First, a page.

- Children who are not yet old enough to receive a chickenpox vaccination still benefit from older children receiving vaccines.
- More chickenpox vaccinations are necessary.
Infants who are too young to receive a chickenpox vaccination are protected by the indirect benefits of routine vaccinations taken for older children, a new study shows. In 1995, a single dose of chickenpox vaccination was recommended for children older than one year. A second dose for this vaccination was added in 2006. Before this recommendation for vaccination, infants were four times more likely to die due to chicken pox than children aged between 1 and 14 years.
Since 1995, there has been a drop of 90% in the rate of this disease in infants despite the fact that they are too young to receive this vaccination. According to study researcher Adriana S. Lopez, MHS, an epidemiologist at the CDC in Atlanta, chickenpox vaccination given to children older than one year provides spill over benefits to infants who are too young to be vaccinated.
In this study, researchers analyzed the severity and incidence of chickenpox in two groups of infants, 0-5 months and 6-11 months. The data was collected for the period 1995 to 2008 with the objective of finding the indirect benefits of routine chickenpox vaccination in the US. The results of the study published in the journal Pediatrics show that in infants in the age group of 0-5 months the infection is milder when compared to the infants in the age group of 6-11 months. According to the researchers this is probably due to the protection provided by the maternal antibodies, which gradually wanes by the age of 6 months.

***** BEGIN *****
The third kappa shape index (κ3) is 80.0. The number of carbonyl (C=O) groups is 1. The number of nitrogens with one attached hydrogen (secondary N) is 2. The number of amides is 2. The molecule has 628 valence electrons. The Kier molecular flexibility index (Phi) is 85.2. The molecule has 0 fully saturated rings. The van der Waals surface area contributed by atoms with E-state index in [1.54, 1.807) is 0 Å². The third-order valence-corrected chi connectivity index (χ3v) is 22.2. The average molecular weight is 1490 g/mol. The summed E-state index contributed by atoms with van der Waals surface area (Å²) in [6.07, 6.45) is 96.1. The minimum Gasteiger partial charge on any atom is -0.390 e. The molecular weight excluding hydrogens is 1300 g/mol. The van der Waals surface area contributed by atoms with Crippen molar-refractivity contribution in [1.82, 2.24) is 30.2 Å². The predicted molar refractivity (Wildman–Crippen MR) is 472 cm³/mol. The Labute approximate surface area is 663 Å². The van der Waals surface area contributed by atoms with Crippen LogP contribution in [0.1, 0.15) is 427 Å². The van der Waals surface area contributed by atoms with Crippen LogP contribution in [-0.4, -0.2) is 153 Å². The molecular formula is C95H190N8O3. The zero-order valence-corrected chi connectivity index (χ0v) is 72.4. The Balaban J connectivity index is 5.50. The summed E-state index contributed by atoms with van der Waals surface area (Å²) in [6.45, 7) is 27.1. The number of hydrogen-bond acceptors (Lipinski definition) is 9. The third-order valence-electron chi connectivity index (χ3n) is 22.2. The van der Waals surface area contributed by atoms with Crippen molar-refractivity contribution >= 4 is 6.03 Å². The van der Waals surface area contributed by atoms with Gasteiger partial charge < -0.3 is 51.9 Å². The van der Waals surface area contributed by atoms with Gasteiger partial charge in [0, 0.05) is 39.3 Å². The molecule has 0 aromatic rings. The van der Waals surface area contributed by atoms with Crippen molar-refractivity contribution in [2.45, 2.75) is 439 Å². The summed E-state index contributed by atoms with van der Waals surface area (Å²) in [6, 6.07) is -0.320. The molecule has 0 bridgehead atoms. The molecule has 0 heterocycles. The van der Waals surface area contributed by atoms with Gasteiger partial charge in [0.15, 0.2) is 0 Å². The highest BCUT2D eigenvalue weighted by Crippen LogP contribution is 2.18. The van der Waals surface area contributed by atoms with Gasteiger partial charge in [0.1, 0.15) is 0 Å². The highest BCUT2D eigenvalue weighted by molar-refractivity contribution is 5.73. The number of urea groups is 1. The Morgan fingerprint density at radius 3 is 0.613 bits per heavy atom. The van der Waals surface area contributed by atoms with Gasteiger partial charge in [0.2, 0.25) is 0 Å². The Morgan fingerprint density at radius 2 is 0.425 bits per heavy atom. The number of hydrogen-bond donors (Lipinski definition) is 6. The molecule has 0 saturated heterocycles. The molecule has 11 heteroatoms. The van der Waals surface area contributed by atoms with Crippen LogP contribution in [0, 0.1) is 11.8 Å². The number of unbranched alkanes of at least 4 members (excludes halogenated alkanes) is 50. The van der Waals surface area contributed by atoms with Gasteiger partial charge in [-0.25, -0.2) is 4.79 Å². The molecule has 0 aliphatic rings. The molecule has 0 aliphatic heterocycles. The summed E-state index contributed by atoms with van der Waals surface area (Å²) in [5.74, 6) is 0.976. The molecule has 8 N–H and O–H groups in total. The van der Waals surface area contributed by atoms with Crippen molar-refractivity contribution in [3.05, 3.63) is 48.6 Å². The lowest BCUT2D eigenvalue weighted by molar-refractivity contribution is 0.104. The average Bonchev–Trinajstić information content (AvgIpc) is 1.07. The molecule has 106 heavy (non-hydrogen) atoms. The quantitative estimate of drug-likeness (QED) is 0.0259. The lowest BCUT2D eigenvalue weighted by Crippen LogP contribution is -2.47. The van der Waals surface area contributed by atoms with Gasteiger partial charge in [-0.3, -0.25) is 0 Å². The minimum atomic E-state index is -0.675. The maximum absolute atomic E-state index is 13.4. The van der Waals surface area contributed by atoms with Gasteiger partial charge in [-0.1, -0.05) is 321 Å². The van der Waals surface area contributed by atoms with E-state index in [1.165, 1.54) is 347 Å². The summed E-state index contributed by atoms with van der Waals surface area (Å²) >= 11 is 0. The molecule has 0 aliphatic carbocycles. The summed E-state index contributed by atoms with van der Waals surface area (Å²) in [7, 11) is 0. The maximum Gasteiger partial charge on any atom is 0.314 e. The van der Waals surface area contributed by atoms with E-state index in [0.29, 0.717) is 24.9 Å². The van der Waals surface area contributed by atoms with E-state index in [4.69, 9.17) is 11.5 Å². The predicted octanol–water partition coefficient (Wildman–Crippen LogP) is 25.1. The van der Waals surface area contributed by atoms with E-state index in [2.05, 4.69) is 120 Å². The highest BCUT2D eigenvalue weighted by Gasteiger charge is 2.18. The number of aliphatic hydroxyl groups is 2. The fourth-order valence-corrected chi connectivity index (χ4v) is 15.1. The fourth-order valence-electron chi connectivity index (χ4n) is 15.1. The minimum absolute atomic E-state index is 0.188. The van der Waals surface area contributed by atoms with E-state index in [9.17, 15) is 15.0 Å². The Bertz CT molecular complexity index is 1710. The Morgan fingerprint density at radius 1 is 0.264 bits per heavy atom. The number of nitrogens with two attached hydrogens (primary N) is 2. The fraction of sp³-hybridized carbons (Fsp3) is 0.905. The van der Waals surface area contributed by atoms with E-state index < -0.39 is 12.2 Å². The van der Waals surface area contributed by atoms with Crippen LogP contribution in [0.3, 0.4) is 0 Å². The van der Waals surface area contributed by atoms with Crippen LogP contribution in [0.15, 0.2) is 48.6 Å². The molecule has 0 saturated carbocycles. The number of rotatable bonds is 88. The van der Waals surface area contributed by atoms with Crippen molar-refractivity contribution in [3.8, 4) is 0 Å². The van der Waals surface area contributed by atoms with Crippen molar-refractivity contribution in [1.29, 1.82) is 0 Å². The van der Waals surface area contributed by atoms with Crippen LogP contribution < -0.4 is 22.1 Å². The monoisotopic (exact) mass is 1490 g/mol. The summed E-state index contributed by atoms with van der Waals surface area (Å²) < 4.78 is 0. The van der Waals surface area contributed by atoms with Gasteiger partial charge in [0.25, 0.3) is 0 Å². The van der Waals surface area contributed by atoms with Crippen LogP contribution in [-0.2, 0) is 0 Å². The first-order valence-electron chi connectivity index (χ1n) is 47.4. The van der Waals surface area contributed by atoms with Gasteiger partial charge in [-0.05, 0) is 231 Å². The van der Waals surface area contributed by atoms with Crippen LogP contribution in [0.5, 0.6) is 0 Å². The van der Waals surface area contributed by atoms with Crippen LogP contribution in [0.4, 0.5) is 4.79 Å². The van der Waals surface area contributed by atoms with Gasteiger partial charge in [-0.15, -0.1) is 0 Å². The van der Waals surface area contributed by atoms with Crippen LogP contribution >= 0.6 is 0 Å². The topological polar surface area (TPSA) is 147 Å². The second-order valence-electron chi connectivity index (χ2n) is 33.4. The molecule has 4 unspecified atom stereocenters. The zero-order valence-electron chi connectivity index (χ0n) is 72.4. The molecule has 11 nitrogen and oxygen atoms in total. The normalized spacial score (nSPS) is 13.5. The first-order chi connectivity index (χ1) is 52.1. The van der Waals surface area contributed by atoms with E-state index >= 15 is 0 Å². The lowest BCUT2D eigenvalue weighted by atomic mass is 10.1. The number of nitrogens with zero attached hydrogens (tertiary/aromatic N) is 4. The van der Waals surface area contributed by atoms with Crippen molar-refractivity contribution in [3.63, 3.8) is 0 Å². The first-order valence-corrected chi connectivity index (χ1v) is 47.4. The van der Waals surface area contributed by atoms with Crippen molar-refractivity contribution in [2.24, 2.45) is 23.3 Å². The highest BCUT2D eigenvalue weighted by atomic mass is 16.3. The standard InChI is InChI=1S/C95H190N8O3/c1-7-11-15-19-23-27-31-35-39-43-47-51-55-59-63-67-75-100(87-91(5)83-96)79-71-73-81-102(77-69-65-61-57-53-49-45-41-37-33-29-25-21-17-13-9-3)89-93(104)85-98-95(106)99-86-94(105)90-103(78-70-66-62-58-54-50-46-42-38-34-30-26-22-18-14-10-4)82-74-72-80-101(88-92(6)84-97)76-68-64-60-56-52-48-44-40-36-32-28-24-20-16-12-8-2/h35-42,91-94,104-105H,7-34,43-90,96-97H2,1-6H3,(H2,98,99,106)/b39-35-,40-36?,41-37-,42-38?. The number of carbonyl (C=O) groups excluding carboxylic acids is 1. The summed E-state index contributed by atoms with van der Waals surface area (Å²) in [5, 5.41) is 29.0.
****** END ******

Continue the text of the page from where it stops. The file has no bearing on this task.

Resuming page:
Lopez claims that even though the number of cases of this viral infection has gone down, there are still cases and vaccination has to be conducted with a wider coverage to provide protection to the infants and those who cannot get vaccinated. Gail Demmler-Harrison, MD, a professor of pediatrics at Baylor College of medicine in Houston, feels that this is good news as most of the people believe that vaccination benefits only the person who receives it. “The present study shows that there are a number of secondary benefits for vaccination like the protection of the young infants”, says Demmler-Harrison. This process, where the vaccination of the community reduces the spread of a disease, is known as herd immunity.
While starting chickenpox vaccination, it was difficult to get most parents to accept it because most of them considered this viral infection as benign and as an essential part in the childhood. Demmler-Harrison adds that this infection is more serious in infants and vaccination of the older children has shown its benefits on the infants also. Pregnant women, elderly people and those with compromised immune system are also susceptible to complications related to chickenpox.